If you've used the movie modes on Sony's recent NEX cameras, then you'll feel right at home using the Alpha 7R. The camera retains the same 1080/24p and 60p resolutions, but with the added benefits of a significantly larger sensor. The a7R also has the ability to output uncompressed video over HDMI (for use with an external recorder, for high-end work), something not available on NEX models.
Something that has been changing from model-to-model in Sony's mirrorless lineup is the position of the dedicated 'red' recording button. On earlier models, the button was too close to the thumb rest, which caused some users to accidentally press it (Sony later added the ability to disable it). On later models, the button ventured further away from the thumb rest to the point where, on the a7R, it's essentially now on the side of the camera. Paradoxically, the placement of this button on the a7R makes it harder to record a movie when you want to.
|Sony has moved the 'red button' so far from the back of the camera that it's now a bit challenging to record a movie. You can have this button active in all shooting modes, or just when the mode dial is set to the video position.|
The a7R offers plenty of manual controls to please video enthusiasts. When the movie button is activated in all modes, one can simply enter the shooting mode of their choice and adjust the desired exposure setting. Aperture, shutter speed, exposure compensation, and ISO are all up for grabs. If you've locked out the movie button, you can do all the same stuff by setting the mode dial to the video position. This will also give a 16:9 preview that matches what you'll record.
When manually focusing, you can use focus peaking to pull focus from one subject to another while recording (something that's still fairly rare on consumer-level cameras). We found that focus peaking worked as advertised in those situations.
Another feature is 'zebra', which shows a pattern in overexposed areas of the scene (similar to how some cameras have clipped areas 'blink' in playback mode). You can choose the exposure level at which the pattern shows, with a range of 70 - 100 and above. When dialing down the exposure on the a7R, the zebra pattern kept up with the changes.
The camera offers both mic and headphone ports, and has an on-screen audio level. The mic level can be adjusted, and users can select whether audio output is direct to the headphones or delayed to sync with the recorded footage. There's also a wind filter for improved audio quality when recording outdoors.
In addition to manual controls, you can also throw the camera into either of the Auto modes and take advantage of the same Creative Styles or Picture Effects that are available for still shooting. Speaking of stills, you cannot take a photo while simultaneously recording a video, as you can with some of the a7R's competitors.
Below are the various video size and quality settings available on the a7R. Do note that the default setting is 1080/60i, rather than 60p or 24p.
1920 x 1080 60i/50i Avg. 24 Mbps (high quality)
1920 x 1080 60i/50i Avg. 17 Mbps (standard quality)
1920 x 1080 60p Avg. 28 Mbps (highest quality)
1920 x 1080 24p/25p Avg. 24Mbps (high quality)
1920 x 1080 24p/25p Avg. 17Mbps (standard quality)
1440 x 1080, 1080p (30/25fps), Avg. 12Mbps
640 x 480 (30/25fps), Av. 3Mbps
|Audio||• Dolby Digital (AC-3) / MPEG-4 AAC-LC
• Stereo audio capture via built-in or optional external mic.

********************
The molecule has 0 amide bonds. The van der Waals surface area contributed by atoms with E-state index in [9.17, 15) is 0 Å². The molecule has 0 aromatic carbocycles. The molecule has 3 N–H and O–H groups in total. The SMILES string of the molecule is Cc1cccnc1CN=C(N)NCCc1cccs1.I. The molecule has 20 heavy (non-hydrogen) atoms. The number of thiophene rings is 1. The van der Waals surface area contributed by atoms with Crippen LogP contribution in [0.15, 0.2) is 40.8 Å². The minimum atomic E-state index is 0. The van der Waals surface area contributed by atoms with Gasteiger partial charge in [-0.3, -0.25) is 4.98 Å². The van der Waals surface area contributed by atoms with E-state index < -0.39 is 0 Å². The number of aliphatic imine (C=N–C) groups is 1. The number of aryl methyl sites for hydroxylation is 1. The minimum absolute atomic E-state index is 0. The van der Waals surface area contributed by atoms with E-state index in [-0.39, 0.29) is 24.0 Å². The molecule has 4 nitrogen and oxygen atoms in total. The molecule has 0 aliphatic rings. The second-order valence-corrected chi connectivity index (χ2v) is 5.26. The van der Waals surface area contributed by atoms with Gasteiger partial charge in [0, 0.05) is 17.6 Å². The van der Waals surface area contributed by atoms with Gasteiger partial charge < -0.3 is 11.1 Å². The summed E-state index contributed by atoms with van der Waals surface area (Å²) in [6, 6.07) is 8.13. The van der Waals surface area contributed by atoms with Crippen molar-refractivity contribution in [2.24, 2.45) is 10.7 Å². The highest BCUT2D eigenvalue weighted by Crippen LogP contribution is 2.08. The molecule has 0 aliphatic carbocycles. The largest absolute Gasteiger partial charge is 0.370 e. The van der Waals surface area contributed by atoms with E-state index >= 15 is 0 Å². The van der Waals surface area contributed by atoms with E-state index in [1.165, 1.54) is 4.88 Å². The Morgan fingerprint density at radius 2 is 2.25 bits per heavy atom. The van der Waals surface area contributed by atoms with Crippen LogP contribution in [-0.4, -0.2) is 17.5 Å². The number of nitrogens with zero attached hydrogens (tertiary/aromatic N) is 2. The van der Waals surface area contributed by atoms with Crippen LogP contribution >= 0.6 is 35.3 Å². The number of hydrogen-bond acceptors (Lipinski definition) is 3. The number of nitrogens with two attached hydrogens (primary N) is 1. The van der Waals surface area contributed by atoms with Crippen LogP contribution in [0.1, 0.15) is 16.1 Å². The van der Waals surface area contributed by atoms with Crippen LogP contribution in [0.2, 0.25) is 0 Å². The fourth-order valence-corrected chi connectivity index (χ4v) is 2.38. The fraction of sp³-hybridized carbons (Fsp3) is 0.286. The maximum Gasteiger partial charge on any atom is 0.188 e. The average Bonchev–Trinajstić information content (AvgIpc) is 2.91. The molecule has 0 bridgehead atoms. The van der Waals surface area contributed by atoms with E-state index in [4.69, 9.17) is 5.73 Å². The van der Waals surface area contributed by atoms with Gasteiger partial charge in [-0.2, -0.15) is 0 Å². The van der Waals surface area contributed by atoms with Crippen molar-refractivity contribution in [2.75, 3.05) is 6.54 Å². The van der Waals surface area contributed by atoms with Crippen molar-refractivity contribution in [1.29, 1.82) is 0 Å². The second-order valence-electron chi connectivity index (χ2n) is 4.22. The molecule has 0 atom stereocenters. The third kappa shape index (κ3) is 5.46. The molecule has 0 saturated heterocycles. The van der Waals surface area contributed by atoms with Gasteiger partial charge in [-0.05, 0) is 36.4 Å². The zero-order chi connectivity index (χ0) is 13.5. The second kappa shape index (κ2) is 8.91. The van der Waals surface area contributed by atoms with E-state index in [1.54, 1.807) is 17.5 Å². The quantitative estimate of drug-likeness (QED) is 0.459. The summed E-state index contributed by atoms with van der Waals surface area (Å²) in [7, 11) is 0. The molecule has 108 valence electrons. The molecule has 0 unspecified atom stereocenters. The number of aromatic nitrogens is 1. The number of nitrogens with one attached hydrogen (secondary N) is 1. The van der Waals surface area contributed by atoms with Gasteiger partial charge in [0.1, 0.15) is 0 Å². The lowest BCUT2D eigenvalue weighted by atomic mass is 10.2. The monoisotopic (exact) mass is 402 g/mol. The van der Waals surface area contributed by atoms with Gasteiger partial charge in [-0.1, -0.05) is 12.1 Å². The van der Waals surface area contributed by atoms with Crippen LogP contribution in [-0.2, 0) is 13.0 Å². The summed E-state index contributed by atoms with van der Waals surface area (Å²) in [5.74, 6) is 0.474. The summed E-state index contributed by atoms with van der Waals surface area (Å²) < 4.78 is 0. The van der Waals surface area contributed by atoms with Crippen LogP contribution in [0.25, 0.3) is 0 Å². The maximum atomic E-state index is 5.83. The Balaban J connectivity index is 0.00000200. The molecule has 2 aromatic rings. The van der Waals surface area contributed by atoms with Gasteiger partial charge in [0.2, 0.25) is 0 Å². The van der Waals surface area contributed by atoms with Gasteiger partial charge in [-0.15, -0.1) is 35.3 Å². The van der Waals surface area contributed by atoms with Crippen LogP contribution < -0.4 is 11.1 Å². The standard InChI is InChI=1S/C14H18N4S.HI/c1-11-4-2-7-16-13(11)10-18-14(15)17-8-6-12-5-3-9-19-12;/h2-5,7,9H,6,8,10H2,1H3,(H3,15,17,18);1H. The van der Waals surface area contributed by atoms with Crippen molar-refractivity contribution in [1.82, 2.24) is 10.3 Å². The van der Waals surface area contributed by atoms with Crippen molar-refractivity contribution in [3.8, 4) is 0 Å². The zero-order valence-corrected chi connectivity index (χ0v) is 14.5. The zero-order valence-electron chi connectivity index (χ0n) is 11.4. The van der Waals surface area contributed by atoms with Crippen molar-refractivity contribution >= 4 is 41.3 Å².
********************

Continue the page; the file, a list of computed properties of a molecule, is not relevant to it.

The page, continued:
|Format||AVCHD / MPEG4|
|Recordable time||Approx 29 minutes for AVCHD, 20 minutes for MPEG4 (1440 x 1080)|
Overall, video quality is very good, as is the quality of the audio recorded. The only issues we ran into in our testing was some moiré (see sample 2 below) and focus hunting in low light (see sample 3). As you'd expect with a CMOS-based camera, rolling shutter is something you will run into if you're quickly panning the camera.
As has been demonstrated of the Nikon D800, the a7R produces its video by sub-sampling from the sensor - only using a subset of the available pixels. The way this is done (known as line-skipping), means the camera is measuring more horizontal detail than vertical detail, and is the source of some of the moiré we've seen. This is unlikely to be of concern to most people recording footage in the camera (the resolution is very high), but it may push high-end users to consider towards a dedicated video camera, instead, since this effect will still be present if you use an external recorder.
Autofocus is pretty effective, to our fairly undemanding eyes, with the camera doing a decent job of sticking to its subject, rather than racing off to focus to infinity. Any focus flutter caused by the camera checking it's still in focus is pretty subtle, meaning the camera's footage is pretty usable, so long as your expectations of video aren't as high as for stills. Focus peaking makes it easier to manually focus your footage, if you are taking the quality seriously.
Below are a few sample videos to give you a taste of what the a7R can do. Feel free to download the original MTS files to avoid whatever compression YouTube is applying.
Our first sample is a simple one, showing waves quietly rolling onto the beach. The quality is impressive, as is the audio, aside from a little wind noise. One thing you will notice is that the video goes out of focus for a few seconds, before returning to where it began.
|1920x1080 60p 28Mbps, MTS, 17 sec, 24.8 MB Click here to download original file|
This brief second sample - taken at the Seattle Seahawks victory parade - shows the smooth video you'd expect at 60p, as well as some great detail. Unlike the previous video, there were no focus issues in this example.
|1920x1080 60p 28Mbps, MTS, 8 sec, 55.2 MB Click here to download original file|